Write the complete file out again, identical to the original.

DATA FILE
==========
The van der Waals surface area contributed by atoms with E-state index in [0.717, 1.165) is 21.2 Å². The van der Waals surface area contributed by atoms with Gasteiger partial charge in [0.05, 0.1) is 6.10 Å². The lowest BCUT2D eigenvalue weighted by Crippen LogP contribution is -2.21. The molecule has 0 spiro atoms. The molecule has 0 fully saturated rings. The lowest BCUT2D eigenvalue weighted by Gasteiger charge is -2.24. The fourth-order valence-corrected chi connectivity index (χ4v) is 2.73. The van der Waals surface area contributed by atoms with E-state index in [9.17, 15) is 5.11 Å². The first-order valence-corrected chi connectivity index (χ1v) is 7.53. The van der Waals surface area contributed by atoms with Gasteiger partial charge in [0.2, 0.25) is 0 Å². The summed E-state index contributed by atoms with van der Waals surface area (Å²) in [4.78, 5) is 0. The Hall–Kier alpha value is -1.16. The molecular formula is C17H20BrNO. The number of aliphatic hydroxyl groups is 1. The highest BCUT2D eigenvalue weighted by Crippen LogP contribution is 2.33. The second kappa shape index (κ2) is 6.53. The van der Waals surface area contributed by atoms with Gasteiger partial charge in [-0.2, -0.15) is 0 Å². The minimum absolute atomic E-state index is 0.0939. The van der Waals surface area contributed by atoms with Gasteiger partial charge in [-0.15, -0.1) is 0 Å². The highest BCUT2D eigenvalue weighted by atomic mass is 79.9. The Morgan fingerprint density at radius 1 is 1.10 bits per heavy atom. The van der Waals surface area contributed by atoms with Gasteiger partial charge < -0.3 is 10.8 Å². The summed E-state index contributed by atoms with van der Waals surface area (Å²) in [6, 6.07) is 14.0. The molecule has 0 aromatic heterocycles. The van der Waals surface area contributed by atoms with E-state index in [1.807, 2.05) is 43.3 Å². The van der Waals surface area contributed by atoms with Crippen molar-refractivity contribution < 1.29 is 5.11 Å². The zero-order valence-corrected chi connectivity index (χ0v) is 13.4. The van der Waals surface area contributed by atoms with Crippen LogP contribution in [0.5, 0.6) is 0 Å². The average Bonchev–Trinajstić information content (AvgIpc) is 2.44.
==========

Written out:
The van der Waals surface area contributed by atoms with E-state index in [0.717, 1.165) is 21.2 Å². The van der Waals surface area contributed by atoms with Gasteiger partial charge in [0.05, 0.1) is 6.10 Å². The lowest BCUT2D eigenvalue weighted by Crippen LogP contribution is -2.21. The molecule has 0 spiro atoms. The molecule has 0 fully saturated rings. The lowest BCUT2D eigenvalue weighted by Gasteiger charge is -2.24. The fourth-order valence-corrected chi connectivity index (χ4v) is 2.73. The van der Waals surface area contributed by atoms with E-state index in [9.17, 15) is 5.11 Å². The first-order valence-corrected chi connectivity index (χ1v) is 7.53. The van der Waals surface area contributed by atoms with Gasteiger partial charge in [0.2, 0.25) is 0 Å². The summed E-state index contributed by atoms with van der Waals surface area (Å²) in [4.78, 5) is 0. The Hall–Kier alpha value is -1.16. The molecular formula is C17H20BrNO. The number of aliphatic hydroxyl groups is 1. The highest BCUT2D eigenvalue weighted by Crippen LogP contribution is 2.33. The second kappa shape index (κ2) is 6.53. The van der Waals surface area contributed by atoms with Gasteiger partial charge in [-0.2, -0.15) is 0 Å². The minimum absolute atomic E-state index is 0.0939. The van der Waals surface area contributed by atoms with Gasteiger partial charge in [-0.15, -0.1) is 0 Å². The highest BCUT2D eigenvalue weighted by atomic mass is 79.9. The Morgan fingerprint density at radius 1 is 1.10 bits per heavy atom. The van der Waals surface area contributed by atoms with Gasteiger partial charge < -0.3 is 10.8 Å². The summed E-state index contributed by atoms with van der Waals surface area (Å²) in [6, 6.07) is 14.0. The molecule has 0 aromatic heterocycles. The van der Waals surface area contributed by atoms with E-state index in [1.807, 2.05) is 43.3 Å². The van der Waals surface area contributed by atoms with Crippen molar-refractivity contribution < 1.29 is 5.11 Å². The zero-order valence-corrected chi connectivity index (χ0v) is 13.4. The van der Waals surface area contributed by atoms with Crippen LogP contribution in [0.5, 0.6) is 0 Å². The average Bonchev–Trinajstić information content (AvgIpc) is 2.44.